The largest Nordic economy will expand 2.2 percent next year, compared with a December estimate of 3 percent, Finance Minister Anders Borg said in Stockholm today. Gross domestic product will grow 1.2 percent this year, he said. The economy grew 0.8 percent in 2012, according to the latest official figures.
“We still have a serious situation with the crisis in Europe,” Borg told reporters at the Finance Ministry today. “For Sweden, this means a slow and protracted recovery, both during 2013 and 2014.”
AAA rated Sweden emerged as a haven from Europe’s debt crisis last year, only to watch its currency appreciate more than its developed-world peers over the past 12 months, hurting exporters and killing jobs. The unemployment rate will rise to an average of 8.4 percent in 2014, Borg estimates -- that’s the highest rate in Scandinavia.
The krona has gained 7.9 percent on a correlation-weighted basis against a basket of nine other developed-world currencies tracked by Bloomberg over the past 12 months. It’s up about 6 percent against the euro over the same period.
The krona lost as much as 0.4 percent before trading at 8.3512 per euro as of 10:36 a.m. local time. Versus the dollar, it sank 0.6 percent to 6.3938.
The yield on Sweden’s benchmark two-year note was little changed at 0.971 percent. Its 10-year yield eased half a basis point to 1.68 percent.
Sluggish economic growth means the government of Prime Minister Fredrik Reinfeldt will post a budget deficit in both 2013 and 2014, Borg said. The shortfall will reach 1.6 percent of GDP this year and narrow to 1 percent in 2014. Sweden’s budget will be in balance in 2015, he said.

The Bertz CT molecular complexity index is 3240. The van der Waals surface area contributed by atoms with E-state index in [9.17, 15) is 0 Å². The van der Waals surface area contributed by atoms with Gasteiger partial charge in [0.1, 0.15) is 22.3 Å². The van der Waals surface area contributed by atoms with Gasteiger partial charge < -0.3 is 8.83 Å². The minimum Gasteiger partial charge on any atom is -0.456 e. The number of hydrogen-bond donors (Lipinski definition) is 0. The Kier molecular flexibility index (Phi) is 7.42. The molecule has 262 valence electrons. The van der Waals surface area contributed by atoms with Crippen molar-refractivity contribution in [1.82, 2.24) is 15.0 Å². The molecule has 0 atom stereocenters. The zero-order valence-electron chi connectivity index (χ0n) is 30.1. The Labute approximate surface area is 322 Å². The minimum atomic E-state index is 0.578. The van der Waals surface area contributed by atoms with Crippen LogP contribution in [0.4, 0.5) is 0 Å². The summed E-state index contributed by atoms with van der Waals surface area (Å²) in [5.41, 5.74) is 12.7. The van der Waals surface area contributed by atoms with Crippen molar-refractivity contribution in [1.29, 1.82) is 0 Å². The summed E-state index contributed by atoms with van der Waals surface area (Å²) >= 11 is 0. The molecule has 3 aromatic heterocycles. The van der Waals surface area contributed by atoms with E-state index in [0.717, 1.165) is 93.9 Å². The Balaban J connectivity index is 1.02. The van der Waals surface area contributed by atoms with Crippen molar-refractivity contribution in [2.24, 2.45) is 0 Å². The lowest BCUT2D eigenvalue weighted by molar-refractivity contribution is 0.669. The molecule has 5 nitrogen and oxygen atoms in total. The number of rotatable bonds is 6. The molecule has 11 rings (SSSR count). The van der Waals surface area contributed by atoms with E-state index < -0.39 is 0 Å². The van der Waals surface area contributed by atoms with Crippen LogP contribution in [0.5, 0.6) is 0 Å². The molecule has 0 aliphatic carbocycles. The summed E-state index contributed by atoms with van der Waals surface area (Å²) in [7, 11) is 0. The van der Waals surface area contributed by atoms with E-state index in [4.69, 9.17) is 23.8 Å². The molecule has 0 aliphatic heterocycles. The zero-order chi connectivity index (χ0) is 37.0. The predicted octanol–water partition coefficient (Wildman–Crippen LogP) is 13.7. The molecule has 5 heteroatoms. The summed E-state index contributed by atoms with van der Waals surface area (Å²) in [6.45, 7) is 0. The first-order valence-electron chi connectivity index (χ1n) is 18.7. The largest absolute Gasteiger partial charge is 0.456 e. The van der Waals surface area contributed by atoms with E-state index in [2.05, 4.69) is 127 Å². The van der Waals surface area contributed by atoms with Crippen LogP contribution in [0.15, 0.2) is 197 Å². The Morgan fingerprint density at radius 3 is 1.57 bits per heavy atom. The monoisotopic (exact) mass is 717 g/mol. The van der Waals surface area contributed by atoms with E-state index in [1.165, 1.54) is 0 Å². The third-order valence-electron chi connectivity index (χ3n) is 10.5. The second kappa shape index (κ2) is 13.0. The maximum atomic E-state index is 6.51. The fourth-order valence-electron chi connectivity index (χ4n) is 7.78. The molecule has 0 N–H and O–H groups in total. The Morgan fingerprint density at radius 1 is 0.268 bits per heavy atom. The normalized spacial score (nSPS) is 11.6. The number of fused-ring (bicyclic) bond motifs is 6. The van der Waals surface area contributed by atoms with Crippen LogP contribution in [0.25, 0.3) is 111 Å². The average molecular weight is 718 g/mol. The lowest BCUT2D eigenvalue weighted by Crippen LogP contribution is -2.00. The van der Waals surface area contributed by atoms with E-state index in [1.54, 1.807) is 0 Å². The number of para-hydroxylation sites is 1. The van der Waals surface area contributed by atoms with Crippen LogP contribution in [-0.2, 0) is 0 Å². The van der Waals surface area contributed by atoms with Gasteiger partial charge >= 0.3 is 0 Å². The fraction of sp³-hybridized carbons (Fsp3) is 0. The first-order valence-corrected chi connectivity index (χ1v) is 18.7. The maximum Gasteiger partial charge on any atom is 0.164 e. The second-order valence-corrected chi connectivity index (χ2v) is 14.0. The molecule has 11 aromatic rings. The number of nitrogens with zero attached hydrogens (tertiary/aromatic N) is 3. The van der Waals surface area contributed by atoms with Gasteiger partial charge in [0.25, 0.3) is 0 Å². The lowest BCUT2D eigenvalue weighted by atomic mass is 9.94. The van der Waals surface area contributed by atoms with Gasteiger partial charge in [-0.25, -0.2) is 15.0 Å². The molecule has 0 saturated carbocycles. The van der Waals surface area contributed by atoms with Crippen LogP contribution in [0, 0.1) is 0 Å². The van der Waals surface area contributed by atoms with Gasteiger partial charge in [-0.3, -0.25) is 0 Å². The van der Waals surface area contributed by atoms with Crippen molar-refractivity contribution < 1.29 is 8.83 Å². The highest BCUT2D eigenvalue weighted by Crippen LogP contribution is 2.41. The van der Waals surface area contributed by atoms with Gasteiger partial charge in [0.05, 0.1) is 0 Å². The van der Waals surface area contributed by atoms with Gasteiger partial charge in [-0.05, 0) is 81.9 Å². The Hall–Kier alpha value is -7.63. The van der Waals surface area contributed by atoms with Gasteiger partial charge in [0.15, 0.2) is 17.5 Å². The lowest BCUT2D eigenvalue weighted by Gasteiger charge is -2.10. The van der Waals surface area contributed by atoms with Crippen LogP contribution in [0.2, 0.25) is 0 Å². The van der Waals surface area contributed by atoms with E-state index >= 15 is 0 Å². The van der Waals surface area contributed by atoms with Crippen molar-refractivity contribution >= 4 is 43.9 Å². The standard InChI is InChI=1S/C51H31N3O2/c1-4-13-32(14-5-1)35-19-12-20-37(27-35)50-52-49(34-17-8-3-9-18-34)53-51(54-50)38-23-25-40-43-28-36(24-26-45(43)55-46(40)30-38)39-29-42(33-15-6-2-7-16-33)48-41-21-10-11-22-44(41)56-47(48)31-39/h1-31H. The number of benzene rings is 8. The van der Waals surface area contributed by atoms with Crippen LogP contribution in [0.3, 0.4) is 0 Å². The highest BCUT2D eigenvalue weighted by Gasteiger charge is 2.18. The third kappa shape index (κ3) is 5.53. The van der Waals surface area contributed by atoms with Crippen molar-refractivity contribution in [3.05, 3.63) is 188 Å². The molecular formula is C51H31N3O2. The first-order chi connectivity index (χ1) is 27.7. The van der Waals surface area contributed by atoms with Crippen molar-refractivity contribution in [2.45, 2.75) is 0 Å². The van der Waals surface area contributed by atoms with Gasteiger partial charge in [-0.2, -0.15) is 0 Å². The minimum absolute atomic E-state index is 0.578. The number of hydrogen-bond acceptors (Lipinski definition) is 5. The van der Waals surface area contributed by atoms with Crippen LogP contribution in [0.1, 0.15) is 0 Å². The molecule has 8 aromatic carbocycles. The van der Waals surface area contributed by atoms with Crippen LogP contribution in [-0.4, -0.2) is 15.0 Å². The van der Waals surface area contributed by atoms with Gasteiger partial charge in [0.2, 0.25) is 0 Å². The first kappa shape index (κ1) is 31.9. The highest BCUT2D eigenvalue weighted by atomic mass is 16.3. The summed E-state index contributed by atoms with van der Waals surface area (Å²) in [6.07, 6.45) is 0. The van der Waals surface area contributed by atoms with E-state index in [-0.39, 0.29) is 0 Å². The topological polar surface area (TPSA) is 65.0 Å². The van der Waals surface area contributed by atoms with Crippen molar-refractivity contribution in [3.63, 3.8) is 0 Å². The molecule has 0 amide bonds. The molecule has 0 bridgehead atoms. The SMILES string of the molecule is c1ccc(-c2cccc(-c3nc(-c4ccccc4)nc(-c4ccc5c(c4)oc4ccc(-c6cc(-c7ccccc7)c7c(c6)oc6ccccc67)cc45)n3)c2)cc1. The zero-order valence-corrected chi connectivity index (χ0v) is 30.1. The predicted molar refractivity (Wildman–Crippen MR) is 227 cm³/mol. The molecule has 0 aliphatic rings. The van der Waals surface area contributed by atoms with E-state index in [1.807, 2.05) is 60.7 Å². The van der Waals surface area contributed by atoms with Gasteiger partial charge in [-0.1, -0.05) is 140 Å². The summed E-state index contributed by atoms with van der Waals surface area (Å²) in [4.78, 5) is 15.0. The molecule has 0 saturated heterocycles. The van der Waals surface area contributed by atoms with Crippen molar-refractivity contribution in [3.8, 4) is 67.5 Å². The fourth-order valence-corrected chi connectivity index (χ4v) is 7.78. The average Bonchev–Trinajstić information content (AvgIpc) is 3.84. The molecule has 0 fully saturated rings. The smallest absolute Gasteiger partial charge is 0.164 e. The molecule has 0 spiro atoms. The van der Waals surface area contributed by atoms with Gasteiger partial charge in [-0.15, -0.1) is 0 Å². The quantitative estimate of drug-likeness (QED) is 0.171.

“There is continued big uncertainty and the risks are more on the downside than on the upside,” Borg said. “There are significant uncertainties in Europe and there is a risk that the situation will worsen.”
Sweden, which generates half its economic output from exports, of which 70 percent are destined for Europe, will lose more jobs next year as a result of weak demand in the euro area, Borg said. He said the crisis in the euro area represents a bigger risk to Sweden than the strong krona.
The government isn’t planning additional measures to reduce debt as it focuses on creating jobs, Borg also said. While debt should come down “at some point,” the government can’t cut its borrowing when unemployment is still high, he said.
Sweden’s total debt burden, including borrowing by municipalities, will reach 42 percent of GDP this year, the Finance Ministry said today. Debt will ease to 41.8 percent of GDP next year and 39.5 percent in 2015, it said. Debt by that measure was 38.2 percent in 2012.
Hans Lindblad, the head of Sweden’s debt office, said in an interview last week that even a debt load of 30 percent to GDP is no guarantee against risks. Especially nations with large financial industries should target lower debt levels, he said.
Borg said today governments need to ensure the they have large enough buffers to stay within the EU’s 60 percent debt limit even after suffering a potential banking crisis.
The ruling four-party coalition said last week said it will add about 3 billion kronor to education and infrastructure spending this year and next to cut the jobless rate. It also proposed changes to the country’s taxation system to make it more profitable for smaller companies to hire and expand.
The government has cut income taxes by 70 billion kronor ($11 billion), or about 2 percent of the economy, lowered unemployment and sickness benefits, and abolished a levy on wealth to encourage entrepreneurship and to get more people to join the workforce. In January, the government cut the corporate tax rate to 22 percent, following a cut to 26.3 percent from 28 percent in 2009.
Sweden’s central bank has lowered its main lending rate four times since December 2011 to boost growth. The rate is 1 percent, a quarter of a percentage point higher than the benchmark set by the European Central Bank for the euro area.
The government said today it predicts Sweden’s repo rate will be 1 percent through the end of 2014, before rising to 1.75 percent by the end of 2015.
To contact the reporter on this story: Johan Carlstrom in Stockholm at firstname.lastname@example.org